Responding well to the 7-0 drumming at the hands of the New York Rangers on Wednesday, the Toronto Maple Leafs kept their memories short and put together a strong performance led by Mikhail Grabovski and Clarke MacArthur in a 5-2 victory over the Anaheim Ducks Thursday. Facing his former team for the first time since being traded to Toronto, J.S. Giguere provided his mates with stability in goal and allowed their offensive game to transition smoothly while taking control of the game. A leader on and off the ice, Giguere’s poise tends to create a confidence throughout the line-up in front of him, most certainly a trait prompting Leafs President and General Manager Brian Burke to pull the trigger on a deal reuniting the two in Toronto a year ago. Although bombarded with questions regarding his no trade clause earlier that day, Giguere would speak candidly after the game on what the victory over the Ducks meant to the veteran netminder.
“I wanted to just have a strong game. Not because I’m bitter or anything like that, but you want to play well against guys you know. Its a fun challenge. Seeing them this morning you can have a little laugh but when the game comes, they want to score and I want to make a save. Thankfully I made more saves tonight.”
That same effect on his teammatesÂ was required for the Leafs to find their groove and begin to mount playoff ground in a game against the Washington Capitals on Hockey Night in Canada.
The first period opened with a steady pace and saw both teams trade early opportunities on the power-play. The Leafs (14th ranked) and the Capitals (17th ranked) were unable to generate their offense with the extra attacker. A quick and bloody bout between Mike Brown, who was returning from a three game suspension, and Matt Hendricks brought out the physical play and opened things up. Dion Phaneuf made his presence felt with two big hits, one on Jason Chimera before later giving Mike Knuble a ride into the boards. Shortly after the action picked up, the opening goal would come, albeit with a bit of controversy. Scoring his 17th of the season, Alex Ovechkin tipped a Jeff Schultz point shot while tangled up with J.S. Giguere, who was at the top of his crease. Giguere, who was clearly upset with the play, stated his case with the officials but to no avail as the Capitals took the 1-0 lead. With the Leafs unable to capitalize on a truncated late power-play, they headed into the first intermission trailing by 1.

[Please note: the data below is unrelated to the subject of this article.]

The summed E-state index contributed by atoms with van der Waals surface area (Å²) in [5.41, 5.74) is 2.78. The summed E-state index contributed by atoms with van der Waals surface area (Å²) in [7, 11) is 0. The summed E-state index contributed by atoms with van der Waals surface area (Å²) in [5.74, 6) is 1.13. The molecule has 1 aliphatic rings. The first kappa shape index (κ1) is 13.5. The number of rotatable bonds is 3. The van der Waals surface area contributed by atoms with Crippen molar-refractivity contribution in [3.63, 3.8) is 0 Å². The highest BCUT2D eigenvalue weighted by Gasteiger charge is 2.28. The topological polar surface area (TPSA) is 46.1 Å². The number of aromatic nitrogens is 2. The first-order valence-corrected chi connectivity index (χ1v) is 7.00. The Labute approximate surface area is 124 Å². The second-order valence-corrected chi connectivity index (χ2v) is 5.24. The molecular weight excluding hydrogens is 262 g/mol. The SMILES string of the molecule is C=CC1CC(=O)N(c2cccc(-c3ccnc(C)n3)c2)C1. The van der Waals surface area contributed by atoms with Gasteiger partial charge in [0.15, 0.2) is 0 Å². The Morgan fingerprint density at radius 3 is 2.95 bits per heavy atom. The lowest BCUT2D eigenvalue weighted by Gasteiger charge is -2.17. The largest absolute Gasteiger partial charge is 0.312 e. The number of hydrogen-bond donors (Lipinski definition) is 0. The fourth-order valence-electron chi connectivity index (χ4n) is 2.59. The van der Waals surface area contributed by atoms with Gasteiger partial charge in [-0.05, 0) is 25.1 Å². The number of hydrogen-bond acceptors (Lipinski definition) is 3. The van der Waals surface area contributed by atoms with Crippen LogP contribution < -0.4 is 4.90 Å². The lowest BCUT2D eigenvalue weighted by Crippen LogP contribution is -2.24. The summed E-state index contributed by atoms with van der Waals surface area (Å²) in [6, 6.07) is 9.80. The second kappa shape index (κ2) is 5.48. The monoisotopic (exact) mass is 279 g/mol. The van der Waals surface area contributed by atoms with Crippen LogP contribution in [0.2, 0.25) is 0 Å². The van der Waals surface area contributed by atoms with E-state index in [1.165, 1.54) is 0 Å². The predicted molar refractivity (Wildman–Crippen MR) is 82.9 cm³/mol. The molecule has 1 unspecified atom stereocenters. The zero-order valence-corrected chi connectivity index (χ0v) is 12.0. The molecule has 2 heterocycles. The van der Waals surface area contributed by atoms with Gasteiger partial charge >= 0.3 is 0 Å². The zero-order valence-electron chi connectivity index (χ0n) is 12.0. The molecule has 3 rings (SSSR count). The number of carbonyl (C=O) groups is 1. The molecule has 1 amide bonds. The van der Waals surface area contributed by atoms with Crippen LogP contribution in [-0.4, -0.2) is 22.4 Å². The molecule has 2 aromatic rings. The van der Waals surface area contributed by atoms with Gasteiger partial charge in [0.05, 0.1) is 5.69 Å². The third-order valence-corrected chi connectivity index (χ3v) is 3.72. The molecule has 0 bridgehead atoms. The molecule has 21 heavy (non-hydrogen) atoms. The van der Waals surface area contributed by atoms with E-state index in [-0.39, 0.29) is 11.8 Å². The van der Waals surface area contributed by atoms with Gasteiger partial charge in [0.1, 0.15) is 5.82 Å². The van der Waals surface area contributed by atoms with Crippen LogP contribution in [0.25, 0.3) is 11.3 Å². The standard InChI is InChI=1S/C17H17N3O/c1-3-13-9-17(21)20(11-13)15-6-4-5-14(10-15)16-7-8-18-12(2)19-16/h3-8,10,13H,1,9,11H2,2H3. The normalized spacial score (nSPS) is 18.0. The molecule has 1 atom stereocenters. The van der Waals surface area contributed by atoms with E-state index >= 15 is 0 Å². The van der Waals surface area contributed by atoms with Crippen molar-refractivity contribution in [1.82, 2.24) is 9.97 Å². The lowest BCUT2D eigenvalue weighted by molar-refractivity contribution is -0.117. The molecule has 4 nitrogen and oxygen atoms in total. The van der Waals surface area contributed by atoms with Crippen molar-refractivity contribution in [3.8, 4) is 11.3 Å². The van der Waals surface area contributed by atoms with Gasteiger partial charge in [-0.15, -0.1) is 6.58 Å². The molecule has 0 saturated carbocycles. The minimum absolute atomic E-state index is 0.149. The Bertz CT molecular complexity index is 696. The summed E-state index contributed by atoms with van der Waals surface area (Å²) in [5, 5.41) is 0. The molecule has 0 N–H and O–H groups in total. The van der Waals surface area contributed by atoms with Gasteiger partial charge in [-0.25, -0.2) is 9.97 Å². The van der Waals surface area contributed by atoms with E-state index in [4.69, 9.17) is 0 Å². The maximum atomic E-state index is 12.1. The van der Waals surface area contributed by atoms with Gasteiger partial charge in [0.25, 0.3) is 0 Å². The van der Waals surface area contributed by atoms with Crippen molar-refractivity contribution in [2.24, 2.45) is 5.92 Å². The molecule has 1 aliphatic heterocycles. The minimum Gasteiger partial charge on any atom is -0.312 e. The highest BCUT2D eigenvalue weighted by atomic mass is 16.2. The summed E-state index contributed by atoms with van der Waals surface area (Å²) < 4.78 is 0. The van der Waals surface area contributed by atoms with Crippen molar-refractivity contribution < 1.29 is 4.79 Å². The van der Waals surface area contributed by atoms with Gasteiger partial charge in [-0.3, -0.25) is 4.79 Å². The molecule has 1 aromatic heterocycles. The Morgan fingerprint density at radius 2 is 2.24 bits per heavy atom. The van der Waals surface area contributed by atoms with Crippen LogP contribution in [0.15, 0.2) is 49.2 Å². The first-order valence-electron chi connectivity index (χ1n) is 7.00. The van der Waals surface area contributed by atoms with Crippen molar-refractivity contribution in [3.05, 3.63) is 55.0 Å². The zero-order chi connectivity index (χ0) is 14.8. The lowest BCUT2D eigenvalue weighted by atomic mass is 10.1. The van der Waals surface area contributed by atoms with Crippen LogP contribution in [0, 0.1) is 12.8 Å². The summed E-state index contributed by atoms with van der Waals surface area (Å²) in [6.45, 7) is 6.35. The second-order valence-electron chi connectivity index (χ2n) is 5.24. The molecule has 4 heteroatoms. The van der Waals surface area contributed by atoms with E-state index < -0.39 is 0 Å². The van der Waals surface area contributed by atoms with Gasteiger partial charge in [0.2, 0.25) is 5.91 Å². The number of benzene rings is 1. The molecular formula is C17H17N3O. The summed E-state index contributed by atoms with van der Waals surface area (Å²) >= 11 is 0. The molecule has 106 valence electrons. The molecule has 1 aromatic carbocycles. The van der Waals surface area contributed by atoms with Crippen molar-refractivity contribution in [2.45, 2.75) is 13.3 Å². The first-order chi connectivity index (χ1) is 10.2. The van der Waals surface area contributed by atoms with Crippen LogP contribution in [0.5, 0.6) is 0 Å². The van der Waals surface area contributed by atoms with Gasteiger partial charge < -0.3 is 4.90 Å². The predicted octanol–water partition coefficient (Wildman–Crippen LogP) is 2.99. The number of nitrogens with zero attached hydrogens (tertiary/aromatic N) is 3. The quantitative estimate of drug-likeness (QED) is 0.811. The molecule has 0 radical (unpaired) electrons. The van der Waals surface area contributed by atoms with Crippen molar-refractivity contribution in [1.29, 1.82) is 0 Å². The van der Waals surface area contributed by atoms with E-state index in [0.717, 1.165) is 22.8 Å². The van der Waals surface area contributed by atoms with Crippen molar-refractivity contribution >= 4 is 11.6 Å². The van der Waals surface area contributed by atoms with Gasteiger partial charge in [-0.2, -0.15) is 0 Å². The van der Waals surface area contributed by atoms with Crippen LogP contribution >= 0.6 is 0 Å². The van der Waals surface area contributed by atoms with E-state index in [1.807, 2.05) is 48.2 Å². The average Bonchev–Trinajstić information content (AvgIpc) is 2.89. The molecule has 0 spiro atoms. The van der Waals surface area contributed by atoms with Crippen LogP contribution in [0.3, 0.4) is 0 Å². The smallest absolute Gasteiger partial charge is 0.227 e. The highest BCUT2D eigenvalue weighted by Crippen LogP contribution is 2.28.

The Leafs began the second periodÂ with the remainder of the power-play, but following aÂ bench minor for too many men the pace would open up as the teams skated four on four. The Capitals’ penalty expired andÂ the Leafs found themselves on the penalty kill, although a few short-handed chances would suggest otherwise. Sprung on a breakaway, Tyler BozakÂ carried the tying goal on his stick,Â but the steady play of Capitals rookie goaltender Braden Holtby kept the Leafs off the board. Not fazed by the young keeper, the Leafs would keep their intensity up and continued to poor on the pressure. The pressure however wouldn’t crack the youngster as he turned away a flurry of late opportunities to hold his team’s 1-0 lead into the second intermission.